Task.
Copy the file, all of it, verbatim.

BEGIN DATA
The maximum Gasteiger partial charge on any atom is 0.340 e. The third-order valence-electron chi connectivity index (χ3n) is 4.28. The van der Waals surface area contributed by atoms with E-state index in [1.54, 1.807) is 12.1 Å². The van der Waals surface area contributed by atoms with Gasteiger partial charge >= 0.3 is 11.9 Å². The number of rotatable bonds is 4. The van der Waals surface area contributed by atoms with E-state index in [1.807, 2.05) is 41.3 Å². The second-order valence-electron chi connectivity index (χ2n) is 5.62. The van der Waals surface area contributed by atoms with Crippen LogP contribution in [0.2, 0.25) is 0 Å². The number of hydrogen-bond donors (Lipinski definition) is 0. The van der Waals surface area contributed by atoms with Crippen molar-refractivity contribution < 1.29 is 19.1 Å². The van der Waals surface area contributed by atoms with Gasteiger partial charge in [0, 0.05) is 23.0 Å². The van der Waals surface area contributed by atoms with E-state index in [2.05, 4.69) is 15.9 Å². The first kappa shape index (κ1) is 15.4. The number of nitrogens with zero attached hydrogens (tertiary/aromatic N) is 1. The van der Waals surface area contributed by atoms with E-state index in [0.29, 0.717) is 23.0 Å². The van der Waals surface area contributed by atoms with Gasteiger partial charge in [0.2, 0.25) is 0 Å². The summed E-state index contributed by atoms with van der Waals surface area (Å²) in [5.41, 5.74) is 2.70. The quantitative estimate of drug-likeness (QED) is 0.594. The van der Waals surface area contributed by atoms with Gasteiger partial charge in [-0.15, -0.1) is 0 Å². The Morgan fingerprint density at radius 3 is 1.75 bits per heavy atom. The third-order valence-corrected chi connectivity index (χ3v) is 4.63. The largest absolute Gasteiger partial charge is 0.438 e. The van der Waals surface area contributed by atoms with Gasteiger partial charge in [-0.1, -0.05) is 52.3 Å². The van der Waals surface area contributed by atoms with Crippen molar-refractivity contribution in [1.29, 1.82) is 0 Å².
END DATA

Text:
The maximum Gasteiger partial charge on any atom is 0.340 e. The third-order valence-electron chi connectivity index (χ3n) is 4.28. The van der Waals surface area contributed by atoms with E-state index in [1.54, 1.807) is 12.1 Å². The van der Waals surface area contributed by atoms with Gasteiger partial charge >= 0.3 is 11.9 Å². The number of rotatable bonds is 4. The van der Waals surface area contributed by atoms with E-state index in [1.807, 2.05) is 41.3 Å². The second-order valence-electron chi connectivity index (χ2n) is 5.62. The van der Waals surface area contributed by atoms with Crippen LogP contribution in [0.2, 0.25) is 0 Å². The number of hydrogen-bond donors (Lipinski definition) is 0. The van der Waals surface area contributed by atoms with Crippen molar-refractivity contribution < 1.29 is 19.1 Å². The van der Waals surface area contributed by atoms with Gasteiger partial charge in [0, 0.05) is 23.0 Å². The van der Waals surface area contributed by atoms with E-state index in [2.05, 4.69) is 15.9 Å². The first kappa shape index (κ1) is 15.4. The number of nitrogens with zero attached hydrogens (tertiary/aromatic N) is 1. The van der Waals surface area contributed by atoms with E-state index in [0.29, 0.717) is 23.0 Å². The van der Waals surface area contributed by atoms with Gasteiger partial charge in [0.2, 0.25) is 0 Å². The summed E-state index contributed by atoms with van der Waals surface area (Å²) in [5.41, 5.74) is 2.70. The quantitative estimate of drug-likeness (QED) is 0.594. The van der Waals surface area contributed by atoms with Gasteiger partial charge in [-0.15, -0.1) is 0 Å². The Morgan fingerprint density at radius 3 is 1.75 bits per heavy atom. The third-order valence-corrected chi connectivity index (χ3v) is 4.63. The largest absolute Gasteiger partial charge is 0.438 e. The van der Waals surface area contributed by atoms with Gasteiger partial charge in [-0.1, -0.05) is 52.3 Å². The van der Waals surface area contributed by atoms with Crippen molar-refractivity contribution in [1.29, 1.82) is 0 Å².